Chris Collins
The Baker City Herald

We have on occasion chastised the Oregon Legislature for dealing with inane topics while it's in session in Salem.

Designating an official state soil, for instance, seemed to us an

unjustified indulgence when Oregon's coffers, or so we're told, are $3

billion short.

And so it is with the understanding that we expose ourselves to

charges of hypocrisy that we congratulate lawmakers for passing a bill

designating Edward Dickinson Baker Day.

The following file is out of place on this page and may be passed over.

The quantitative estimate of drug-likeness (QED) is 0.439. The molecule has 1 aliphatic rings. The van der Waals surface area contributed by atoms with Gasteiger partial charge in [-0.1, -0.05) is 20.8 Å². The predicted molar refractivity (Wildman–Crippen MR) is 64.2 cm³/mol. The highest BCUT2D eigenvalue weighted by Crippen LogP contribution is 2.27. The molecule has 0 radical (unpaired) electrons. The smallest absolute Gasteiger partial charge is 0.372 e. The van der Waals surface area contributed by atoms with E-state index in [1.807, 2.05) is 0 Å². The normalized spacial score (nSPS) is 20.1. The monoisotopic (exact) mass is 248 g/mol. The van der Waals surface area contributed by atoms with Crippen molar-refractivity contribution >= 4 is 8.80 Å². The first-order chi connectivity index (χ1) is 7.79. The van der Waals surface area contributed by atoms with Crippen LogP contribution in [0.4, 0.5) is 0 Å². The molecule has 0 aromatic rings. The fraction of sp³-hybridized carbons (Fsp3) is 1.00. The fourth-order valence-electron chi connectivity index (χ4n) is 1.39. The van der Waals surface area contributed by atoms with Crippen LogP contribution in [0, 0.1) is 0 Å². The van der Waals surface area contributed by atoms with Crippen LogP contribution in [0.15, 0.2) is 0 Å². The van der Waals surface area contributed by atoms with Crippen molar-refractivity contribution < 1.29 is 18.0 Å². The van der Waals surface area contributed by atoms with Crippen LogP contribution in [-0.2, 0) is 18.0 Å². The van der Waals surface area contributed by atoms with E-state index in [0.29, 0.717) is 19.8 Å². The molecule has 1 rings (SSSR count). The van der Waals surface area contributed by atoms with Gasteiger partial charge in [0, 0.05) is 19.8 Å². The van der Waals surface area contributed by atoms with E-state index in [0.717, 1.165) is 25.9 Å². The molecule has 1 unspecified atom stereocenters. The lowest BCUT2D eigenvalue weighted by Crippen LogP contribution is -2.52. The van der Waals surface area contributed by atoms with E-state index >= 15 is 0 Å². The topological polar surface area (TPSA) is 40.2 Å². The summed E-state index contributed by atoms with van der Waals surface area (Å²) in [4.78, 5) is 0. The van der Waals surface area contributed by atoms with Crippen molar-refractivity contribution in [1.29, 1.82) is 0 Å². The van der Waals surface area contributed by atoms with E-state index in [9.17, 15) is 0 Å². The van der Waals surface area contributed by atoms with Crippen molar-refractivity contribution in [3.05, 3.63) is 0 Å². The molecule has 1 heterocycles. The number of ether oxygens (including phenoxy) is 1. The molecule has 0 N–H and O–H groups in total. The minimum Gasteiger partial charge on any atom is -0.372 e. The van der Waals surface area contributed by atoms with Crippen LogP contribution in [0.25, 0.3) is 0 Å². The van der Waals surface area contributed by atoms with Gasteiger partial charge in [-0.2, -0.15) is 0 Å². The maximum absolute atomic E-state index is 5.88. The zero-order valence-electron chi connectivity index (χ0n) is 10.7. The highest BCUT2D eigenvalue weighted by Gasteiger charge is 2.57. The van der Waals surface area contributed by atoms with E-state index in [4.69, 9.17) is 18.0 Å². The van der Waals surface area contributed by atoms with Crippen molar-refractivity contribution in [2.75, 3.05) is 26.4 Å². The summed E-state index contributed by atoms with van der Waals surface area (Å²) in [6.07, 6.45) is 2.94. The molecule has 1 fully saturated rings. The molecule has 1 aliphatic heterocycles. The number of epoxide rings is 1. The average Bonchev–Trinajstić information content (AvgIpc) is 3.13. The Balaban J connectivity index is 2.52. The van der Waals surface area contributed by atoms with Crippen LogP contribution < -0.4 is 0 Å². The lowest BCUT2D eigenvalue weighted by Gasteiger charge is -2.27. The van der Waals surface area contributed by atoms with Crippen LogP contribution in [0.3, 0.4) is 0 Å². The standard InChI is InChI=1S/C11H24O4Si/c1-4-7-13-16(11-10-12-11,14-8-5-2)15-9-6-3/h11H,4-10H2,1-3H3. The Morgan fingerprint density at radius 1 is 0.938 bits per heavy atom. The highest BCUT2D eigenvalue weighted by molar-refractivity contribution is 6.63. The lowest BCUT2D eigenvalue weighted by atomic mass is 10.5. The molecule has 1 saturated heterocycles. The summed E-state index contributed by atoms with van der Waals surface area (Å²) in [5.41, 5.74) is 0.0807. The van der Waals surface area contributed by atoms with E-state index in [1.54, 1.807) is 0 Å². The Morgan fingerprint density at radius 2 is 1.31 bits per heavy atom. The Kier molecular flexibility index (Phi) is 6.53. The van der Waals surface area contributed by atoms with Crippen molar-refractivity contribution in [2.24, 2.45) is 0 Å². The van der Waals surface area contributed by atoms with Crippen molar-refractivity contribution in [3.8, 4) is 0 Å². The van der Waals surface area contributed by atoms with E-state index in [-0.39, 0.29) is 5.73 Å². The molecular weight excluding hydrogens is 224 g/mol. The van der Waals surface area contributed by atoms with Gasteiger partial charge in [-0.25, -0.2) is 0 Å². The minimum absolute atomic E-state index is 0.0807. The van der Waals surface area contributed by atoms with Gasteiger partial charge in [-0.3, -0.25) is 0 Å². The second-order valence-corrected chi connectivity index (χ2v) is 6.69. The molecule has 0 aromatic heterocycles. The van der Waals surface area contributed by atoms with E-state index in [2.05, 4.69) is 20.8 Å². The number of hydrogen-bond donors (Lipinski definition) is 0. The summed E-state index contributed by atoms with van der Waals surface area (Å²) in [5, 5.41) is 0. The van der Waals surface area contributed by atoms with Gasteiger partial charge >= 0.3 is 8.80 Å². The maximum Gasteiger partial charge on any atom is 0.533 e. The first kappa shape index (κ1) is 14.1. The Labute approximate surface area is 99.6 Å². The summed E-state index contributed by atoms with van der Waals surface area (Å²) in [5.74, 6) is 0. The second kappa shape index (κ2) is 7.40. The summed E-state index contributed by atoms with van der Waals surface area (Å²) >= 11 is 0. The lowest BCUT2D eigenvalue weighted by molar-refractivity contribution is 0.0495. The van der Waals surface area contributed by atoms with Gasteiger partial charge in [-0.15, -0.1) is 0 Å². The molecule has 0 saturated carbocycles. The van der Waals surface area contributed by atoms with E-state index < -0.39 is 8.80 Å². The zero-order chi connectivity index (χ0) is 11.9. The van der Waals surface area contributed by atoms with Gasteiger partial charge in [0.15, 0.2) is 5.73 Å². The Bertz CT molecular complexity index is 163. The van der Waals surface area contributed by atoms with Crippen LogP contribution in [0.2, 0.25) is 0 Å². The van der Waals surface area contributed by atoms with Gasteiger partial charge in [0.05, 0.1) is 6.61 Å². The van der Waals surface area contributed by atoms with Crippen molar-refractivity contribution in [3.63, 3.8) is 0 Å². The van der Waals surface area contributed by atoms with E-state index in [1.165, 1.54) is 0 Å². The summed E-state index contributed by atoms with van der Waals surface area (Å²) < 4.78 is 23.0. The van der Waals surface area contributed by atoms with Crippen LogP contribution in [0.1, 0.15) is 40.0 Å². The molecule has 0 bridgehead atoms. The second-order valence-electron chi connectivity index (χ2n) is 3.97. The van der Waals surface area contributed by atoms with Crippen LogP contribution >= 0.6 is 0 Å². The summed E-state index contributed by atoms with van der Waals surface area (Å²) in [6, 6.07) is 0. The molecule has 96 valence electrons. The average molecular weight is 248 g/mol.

The day, honoring one of Oregon's first two U.S. senators, will be recognized each Feb. 24, starting in 2012.

It will not be an official holiday, though - government offices, schools and banks will remain open.

Now we'll concede that this sort of ceremonial legislation pales in significance compared with paying for schools, prisons and social services.

However, Edward Baker is an important figure in Oregon history, and he deserves to be honored as such.

Besides being the only member of Congress who was killed in combat during the Civil War, and a close friend of Abraham Lincoln, Col. Baker was the namesake for Baker County and Baker City.

Which is no small potatoes - no matter what kind of soil they're grown in.